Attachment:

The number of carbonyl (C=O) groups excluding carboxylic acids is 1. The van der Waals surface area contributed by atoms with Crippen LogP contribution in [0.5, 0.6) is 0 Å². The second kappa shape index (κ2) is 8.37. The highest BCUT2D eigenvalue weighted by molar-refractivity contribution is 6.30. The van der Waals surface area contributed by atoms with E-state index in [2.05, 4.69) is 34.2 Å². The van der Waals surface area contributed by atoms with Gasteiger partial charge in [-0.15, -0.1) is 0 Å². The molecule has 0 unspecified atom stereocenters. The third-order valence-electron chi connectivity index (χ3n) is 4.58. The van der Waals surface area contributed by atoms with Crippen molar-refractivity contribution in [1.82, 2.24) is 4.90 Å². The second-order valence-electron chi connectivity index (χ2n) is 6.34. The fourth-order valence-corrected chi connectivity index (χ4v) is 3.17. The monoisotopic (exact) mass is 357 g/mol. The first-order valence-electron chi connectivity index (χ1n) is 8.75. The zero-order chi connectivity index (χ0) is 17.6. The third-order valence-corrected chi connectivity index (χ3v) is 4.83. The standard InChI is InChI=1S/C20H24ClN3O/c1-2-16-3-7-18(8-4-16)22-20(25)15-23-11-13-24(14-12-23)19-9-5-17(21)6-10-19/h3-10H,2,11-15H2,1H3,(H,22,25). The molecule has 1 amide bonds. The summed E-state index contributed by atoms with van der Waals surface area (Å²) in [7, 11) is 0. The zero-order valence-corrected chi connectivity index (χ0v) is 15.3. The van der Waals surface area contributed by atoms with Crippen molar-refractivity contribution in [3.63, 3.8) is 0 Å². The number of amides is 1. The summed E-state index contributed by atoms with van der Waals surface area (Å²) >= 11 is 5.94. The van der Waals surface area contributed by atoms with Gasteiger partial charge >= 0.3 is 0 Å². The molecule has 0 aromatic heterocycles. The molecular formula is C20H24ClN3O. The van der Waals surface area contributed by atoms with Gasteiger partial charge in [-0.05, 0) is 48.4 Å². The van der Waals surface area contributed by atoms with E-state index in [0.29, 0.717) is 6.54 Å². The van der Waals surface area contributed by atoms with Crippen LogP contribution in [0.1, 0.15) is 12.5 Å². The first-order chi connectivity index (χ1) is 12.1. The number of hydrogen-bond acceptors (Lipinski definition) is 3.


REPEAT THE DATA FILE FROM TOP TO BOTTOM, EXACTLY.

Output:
The number of carbonyl (C=O) groups excluding carboxylic acids is 1. The van der Waals surface area contributed by atoms with Crippen LogP contribution in [0.5, 0.6) is 0 Å². The second kappa shape index (κ2) is 8.37. The highest BCUT2D eigenvalue weighted by molar-refractivity contribution is 6.30. The van der Waals surface area contributed by atoms with E-state index in [2.05, 4.69) is 34.2 Å². The van der Waals surface area contributed by atoms with Gasteiger partial charge in [-0.15, -0.1) is 0 Å². The molecule has 0 unspecified atom stereocenters. The third-order valence-electron chi connectivity index (χ3n) is 4.58. The van der Waals surface area contributed by atoms with Crippen molar-refractivity contribution in [1.82, 2.24) is 4.90 Å². The second-order valence-electron chi connectivity index (χ2n) is 6.34. The fourth-order valence-corrected chi connectivity index (χ4v) is 3.17. The monoisotopic (exact) mass is 357 g/mol. The first-order valence-electron chi connectivity index (χ1n) is 8.75. The zero-order chi connectivity index (χ0) is 17.6. The third-order valence-corrected chi connectivity index (χ3v) is 4.83. The standard InChI is InChI=1S/C20H24ClN3O/c1-2-16-3-7-18(8-4-16)22-20(25)15-23-11-13-24(14-12-23)19-9-5-17(21)6-10-19/h3-10H,2,11-15H2,1H3,(H,22,25). The molecule has 1 amide bonds. The summed E-state index contributed by atoms with van der Waals surface area (Å²) in [7, 11) is 0. The zero-order valence-corrected chi connectivity index (χ0v) is 15.3. The van der Waals surface area contributed by atoms with Crippen molar-refractivity contribution in [3.63, 3.8) is 0 Å². The number of amides is 1. The summed E-state index contributed by atoms with van der Waals surface area (Å²) >= 11 is 5.94. The van der Waals surface area contributed by atoms with Gasteiger partial charge >= 0.3 is 0 Å². The molecule has 0 aromatic heterocycles. The molecular formula is C20H24ClN3O. The van der Waals surface area contributed by atoms with Gasteiger partial charge in [-0.05, 0) is 48.4 Å². The van der Waals surface area contributed by atoms with E-state index in [0.29, 0.717) is 6.54 Å². The van der Waals surface area contributed by atoms with Crippen LogP contribution in [0.1, 0.15) is 12.5 Å². The first-order chi connectivity index (χ1) is 12.1. The number of hydrogen-bond acceptors (Lipinski definition) is 3.